MOST INVESTORS KNOW it's wise to spread their money between stocks, bonds and various subcategories. But those in or near retirement may give special attention to organizing income-producing assets like dividend-paying stocks, interest-earning bonds and certain funds designed for big yields.
Why Diversification Is Important
So, what are the factors that go into setting up the income-producing part of the portfolio?
Bruce Elfenbein, an advisor with SecuRetirement in Hollywood, Florida, has a rule of thumb for retirement investing: “How much money can you afford to lose before it will negatively affect your quality of life in retirement? If you double that number, that's a benchmark for the amount of money you can afford to have at risk.”
That way a 50% drop in the market will leave enough to keep up the lifestyle.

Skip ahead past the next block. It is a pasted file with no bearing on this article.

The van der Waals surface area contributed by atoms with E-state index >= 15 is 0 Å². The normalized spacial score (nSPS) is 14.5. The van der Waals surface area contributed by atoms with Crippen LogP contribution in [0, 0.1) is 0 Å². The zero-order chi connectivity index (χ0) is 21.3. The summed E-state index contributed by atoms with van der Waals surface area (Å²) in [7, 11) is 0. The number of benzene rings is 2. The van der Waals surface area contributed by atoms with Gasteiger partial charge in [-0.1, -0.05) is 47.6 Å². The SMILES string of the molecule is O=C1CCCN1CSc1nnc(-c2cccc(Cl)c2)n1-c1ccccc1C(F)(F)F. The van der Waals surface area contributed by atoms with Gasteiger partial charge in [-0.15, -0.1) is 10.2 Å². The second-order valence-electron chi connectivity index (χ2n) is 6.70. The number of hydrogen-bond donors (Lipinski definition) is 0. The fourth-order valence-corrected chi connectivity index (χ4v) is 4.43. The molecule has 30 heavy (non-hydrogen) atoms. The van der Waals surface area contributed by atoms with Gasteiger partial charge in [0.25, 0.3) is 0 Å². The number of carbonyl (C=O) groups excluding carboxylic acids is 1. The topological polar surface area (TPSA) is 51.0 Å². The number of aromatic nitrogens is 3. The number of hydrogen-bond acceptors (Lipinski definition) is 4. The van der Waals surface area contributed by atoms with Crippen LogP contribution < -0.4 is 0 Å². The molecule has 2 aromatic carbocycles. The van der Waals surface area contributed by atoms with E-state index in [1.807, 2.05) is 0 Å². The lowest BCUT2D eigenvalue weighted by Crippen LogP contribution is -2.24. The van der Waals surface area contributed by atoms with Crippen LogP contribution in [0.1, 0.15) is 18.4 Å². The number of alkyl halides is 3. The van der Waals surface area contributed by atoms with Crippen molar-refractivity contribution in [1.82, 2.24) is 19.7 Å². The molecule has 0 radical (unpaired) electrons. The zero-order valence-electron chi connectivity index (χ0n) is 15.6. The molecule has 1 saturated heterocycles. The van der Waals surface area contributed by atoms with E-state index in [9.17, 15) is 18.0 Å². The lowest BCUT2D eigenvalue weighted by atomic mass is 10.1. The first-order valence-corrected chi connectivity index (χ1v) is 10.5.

As any advisor will say up front, everyone's situation is different. But most retirees share a need to get the most income possible without taking on too much risk.
After all, retirees requiring a given income can be in a very tight spot if they continue taking the same amount after assets have lost value. A portfolio that loses 20% of its value in a market plunge must grow by 25% to get back to where it was, and one that loses 50% must grow by 100%. Reducing the balance by taking more out after a drop just makes matters worse.